Funding

This work was supported by the National Institute of Allergy and Infectious Diseases (NIAID), the National Institute of Mental Health (NIMH), and the National Institute on Drug Abuse (NIDA) of the National Institutes of Health (NIH); Award Numbers UM1AI068619 [HPTN Leadership and Operations Center], UM1AI068617 [HPTN Statistical and Data Management Center], UM1AI068613 [HPTN Laboratory Center], and the University of North Carolina at Chapel Hill Center for AIDS Research (P30 AI50410). The content is solely the responsibility of the authors and does not necessarily represent the official views of the NIH.

Compliance with Ethical Standards

Conflict of interest

Vivian F. Go declares that she has no conflict of interest. Rebecca B. Hershow declares that she has no conflict of interest. Tetiana Kiriazova declares that she has no conflict of interest. Quynh Bui declares that she has no conflict of interest. Carl A. Latkin declares that he has no conflict of interest. Scott Rose declares that he has no conflict of interest. Erica Hamilton declares that she has no conflict of interest. Kathryn E. Lancaster declares that she has no conflict of interest. David Metzger declares that he has no conflict of interest. Irving F. Hoffman declares that he has no conflict of interest. William C. Miller declares that he has no conflict of interest.

Ethical Approval

All procedures performed in studies involving human subjects were in accordance with the ethical standards of the institutional research committee and with the 1964 Helsinki declaration and its later amendments or comparable ethical standards.

Informed Consent

Informed consent was obtained from all individual participants included in the study.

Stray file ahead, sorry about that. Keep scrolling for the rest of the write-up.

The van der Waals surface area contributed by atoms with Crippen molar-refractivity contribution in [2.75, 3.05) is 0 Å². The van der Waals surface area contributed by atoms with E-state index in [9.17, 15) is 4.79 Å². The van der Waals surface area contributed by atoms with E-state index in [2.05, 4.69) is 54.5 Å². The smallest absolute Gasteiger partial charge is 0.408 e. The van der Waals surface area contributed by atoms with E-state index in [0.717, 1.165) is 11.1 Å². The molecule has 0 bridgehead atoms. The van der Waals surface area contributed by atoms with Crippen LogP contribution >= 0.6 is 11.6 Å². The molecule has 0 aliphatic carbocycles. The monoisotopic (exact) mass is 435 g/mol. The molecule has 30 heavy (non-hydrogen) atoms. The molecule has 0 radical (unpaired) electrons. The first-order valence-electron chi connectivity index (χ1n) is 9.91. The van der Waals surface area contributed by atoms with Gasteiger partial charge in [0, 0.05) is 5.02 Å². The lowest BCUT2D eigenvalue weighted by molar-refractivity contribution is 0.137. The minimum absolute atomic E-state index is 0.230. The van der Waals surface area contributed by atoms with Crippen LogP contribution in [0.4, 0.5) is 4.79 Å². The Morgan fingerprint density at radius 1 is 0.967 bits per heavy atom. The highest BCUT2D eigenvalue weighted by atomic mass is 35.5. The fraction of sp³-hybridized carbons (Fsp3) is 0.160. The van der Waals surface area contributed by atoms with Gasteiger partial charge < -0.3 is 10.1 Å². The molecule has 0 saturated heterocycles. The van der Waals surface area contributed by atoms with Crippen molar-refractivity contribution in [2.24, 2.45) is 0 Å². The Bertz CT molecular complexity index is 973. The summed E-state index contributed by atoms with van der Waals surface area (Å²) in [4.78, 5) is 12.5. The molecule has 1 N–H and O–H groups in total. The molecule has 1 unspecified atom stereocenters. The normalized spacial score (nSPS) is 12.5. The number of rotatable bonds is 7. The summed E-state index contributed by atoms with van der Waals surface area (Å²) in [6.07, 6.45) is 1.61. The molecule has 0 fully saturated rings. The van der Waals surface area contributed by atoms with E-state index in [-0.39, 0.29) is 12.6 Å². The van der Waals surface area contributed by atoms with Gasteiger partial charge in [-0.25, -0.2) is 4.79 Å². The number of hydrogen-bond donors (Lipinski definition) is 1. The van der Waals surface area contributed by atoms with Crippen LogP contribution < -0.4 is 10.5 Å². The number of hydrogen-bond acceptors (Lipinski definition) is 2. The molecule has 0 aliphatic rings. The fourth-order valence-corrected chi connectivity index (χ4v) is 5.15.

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Copyright information

© Springer Science+Business Media, LLC, part of Springer Nature 2018

Authors and Affiliations

  • Vivian F. Go
    • 1
  • Rebecca B. Hershow
    • 1
  • Tetiana Kiriazova
    • 2
  • Riza Sarasvita
    • 3
    • 4
  • Quynh Bui
    • 5
  • Carl A. Latkin
    • 6
  • Scott Rose
    • 7
  • Erica Hamilton
    • 7
  • Kathryn E. Lancaster
    • 8
  • David Metzger
    • 9
  • Irving F. Hoffman
    • 10
  • William C. Miller
    • 8
  1. 1.Department of Health Behavior, Gillings School of Global Public HealthThe University of North Carolina at Chapel HillChapel HillUSA
  2. 2.Ukrainian Institute on Public Health PolicyKievUkraine
  3. 3.National Narcotics BoardJakartaIndonesia
  4. 4.Cipto Mangunkusumo HospitalUniversity of IndonesiaJakartaIndonesia
  5. 5.UNC Project VietnamYen Hoa Health ClinicHanoiVietnam
  6. 6.Department of Health, Behavior, and SocietyJohns Hopkins UniversityBaltimoreUSA
  7. 7.Science Facilitation DepartmentDurhamUSA
  8. 8.Division of Epidemiology, College of Public HealthThe Ohio State UniversityColumbusUSA
  9. 9.Department of Psychiatry, Perelman School of MedicineUniversity of PennsylvaniaPhiladelphiaUSA
  10. 10.Division of Infectious Diseases, School of MedicineThe University of North Carolina at Chapel HillChapel HillUSA